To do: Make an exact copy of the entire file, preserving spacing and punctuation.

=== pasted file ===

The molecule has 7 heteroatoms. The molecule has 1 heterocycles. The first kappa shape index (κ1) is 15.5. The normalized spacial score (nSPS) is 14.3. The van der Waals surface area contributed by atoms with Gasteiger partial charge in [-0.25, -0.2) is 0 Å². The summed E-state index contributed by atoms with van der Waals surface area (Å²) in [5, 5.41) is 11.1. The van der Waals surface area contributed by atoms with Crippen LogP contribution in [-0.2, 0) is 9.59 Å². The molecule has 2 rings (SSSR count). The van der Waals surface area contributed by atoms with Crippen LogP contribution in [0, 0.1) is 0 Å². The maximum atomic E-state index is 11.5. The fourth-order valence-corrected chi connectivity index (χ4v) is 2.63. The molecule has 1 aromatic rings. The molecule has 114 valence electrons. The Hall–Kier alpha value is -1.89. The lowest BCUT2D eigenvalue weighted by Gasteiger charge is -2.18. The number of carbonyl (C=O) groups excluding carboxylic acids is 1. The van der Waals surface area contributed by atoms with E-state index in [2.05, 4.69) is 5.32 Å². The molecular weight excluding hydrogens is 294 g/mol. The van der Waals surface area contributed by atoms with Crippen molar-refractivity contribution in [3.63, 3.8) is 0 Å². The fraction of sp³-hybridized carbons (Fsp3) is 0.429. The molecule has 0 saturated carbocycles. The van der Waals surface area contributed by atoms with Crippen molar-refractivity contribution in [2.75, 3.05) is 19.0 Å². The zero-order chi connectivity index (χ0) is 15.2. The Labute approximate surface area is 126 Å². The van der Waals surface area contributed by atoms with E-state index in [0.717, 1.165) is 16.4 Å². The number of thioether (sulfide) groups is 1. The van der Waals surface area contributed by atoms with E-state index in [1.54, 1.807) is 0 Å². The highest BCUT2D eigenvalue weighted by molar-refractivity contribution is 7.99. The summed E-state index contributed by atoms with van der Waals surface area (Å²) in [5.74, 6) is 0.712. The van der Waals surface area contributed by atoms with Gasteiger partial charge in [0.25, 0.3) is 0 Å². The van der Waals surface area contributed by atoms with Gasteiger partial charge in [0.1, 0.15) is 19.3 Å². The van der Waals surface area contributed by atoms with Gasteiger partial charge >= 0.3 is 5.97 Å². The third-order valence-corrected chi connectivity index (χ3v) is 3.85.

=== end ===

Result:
The molecule has 7 heteroatoms. The molecule has 1 heterocycles. The first kappa shape index (κ1) is 15.5. The normalized spacial score (nSPS) is 14.3. The van der Waals surface area contributed by atoms with Gasteiger partial charge in [-0.25, -0.2) is 0 Å². The summed E-state index contributed by atoms with van der Waals surface area (Å²) in [5, 5.41) is 11.1. The van der Waals surface area contributed by atoms with Crippen LogP contribution in [-0.2, 0) is 9.59 Å². The molecule has 2 rings (SSSR count). The van der Waals surface area contributed by atoms with Crippen LogP contribution in [0, 0.1) is 0 Å². The maximum atomic E-state index is 11.5. The fourth-order valence-corrected chi connectivity index (χ4v) is 2.63. The molecule has 1 aromatic rings. The molecule has 114 valence electrons. The Hall–Kier alpha value is -1.89. The lowest BCUT2D eigenvalue weighted by Gasteiger charge is -2.18. The number of carbonyl (C=O) groups excluding carboxylic acids is 1. The van der Waals surface area contributed by atoms with E-state index in [2.05, 4.69) is 5.32 Å². The molecular weight excluding hydrogens is 294 g/mol. The van der Waals surface area contributed by atoms with Crippen molar-refractivity contribution in [3.63, 3.8) is 0 Å². The fraction of sp³-hybridized carbons (Fsp3) is 0.429. The molecule has 0 saturated carbocycles. The van der Waals surface area contributed by atoms with Crippen molar-refractivity contribution in [2.75, 3.05) is 19.0 Å². The zero-order chi connectivity index (χ0) is 15.2. The Labute approximate surface area is 126 Å². The van der Waals surface area contributed by atoms with E-state index in [0.717, 1.165) is 16.4 Å². The number of thioether (sulfide) groups is 1. The van der Waals surface area contributed by atoms with E-state index in [1.54, 1.807) is 0 Å². The highest BCUT2D eigenvalue weighted by molar-refractivity contribution is 7.99. The summed E-state index contributed by atoms with van der Waals surface area (Å²) in [5.74, 6) is 0.712. The van der Waals surface area contributed by atoms with Gasteiger partial charge in [0.25, 0.3) is 0 Å². The van der Waals surface area contributed by atoms with Gasteiger partial charge in [0.1, 0.15) is 19.3 Å². The van der Waals surface area contributed by atoms with Gasteiger partial charge >= 0.3 is 5.97 Å². The third-order valence-corrected chi connectivity index (χ3v) is 3.85.